Because the dungeon is also chaotic and dangerous, even if learning one more thing helps end the fight, it doesn't solve everything. I mean, maybe Leafwillow's right and understanding the Crashing Boar is really important. Maybe this is that slot-car scenario from above, and when Fightgar hustles to bend lift some gate bars and get the central caravan out of the Crashing Boar's way, it accelerates back into the deeper forest and doesn't look to be coming back. Okay. Now the caravan's sitting in the middle of the Crashing Boar expressway with a busted wagon and some panicking draft animals, a state of affairs not unadjacent to what would happen if Endbringer screamed for blood and Fightgar rolled max damage again. There's still the question of if the caravan can get underway before another Crashing Boar comes down the lane - and if it can dodge future intersections in the same way.

And this is assuming getting an answer from Discern Realities also gives you a clean way out of the fight! It could just be that this one of those famous scenarios where knowing is half the battle, and there's still the "doing" half of the battle ahead, which tends to involve red lasers and blue lasers for some reason.

And a final endnote, it really, really helps to actually note down what you answered for Discern Realities and if someone's cashed in that answer for +1 forward yet. The dry-erase notecards that aspect up my Fate games on the fly have also served excellently as floating Discern Realities bonuses when I run in-person Dungeon World. If you just run Dungeon World as a simple stream of text or voice, it helps enormously to also have some kind of shared prop space to track these things.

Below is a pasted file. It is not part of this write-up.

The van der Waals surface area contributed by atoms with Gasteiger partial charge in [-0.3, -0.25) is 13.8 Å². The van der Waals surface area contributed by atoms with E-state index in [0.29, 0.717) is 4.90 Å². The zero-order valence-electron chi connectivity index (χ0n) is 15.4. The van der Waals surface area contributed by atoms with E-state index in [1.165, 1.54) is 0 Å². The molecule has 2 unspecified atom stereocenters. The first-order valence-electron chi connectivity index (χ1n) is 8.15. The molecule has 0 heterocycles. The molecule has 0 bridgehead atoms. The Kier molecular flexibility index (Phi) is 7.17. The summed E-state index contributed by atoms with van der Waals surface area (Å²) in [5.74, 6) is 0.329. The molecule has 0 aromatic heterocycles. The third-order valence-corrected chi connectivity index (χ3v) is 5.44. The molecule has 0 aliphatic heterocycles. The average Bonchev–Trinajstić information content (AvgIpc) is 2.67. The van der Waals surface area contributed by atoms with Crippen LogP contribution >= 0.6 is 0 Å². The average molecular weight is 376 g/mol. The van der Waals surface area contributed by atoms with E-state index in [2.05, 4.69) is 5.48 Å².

Make answers valuable in the fiction.

Players shouldn't just be saying, I roll discern realities on a monster. They need to do something to discover stuff to advance the story.

To discern realities you must closely observe your target. That usually means interacting with it or watching someone else do the same. You can’t just stick your head in the doorway and discern realities about a room. You’re not merely scanning for clues— you have to look under and around things, tap the walls, and check for weird dust patterns on the bookshelves.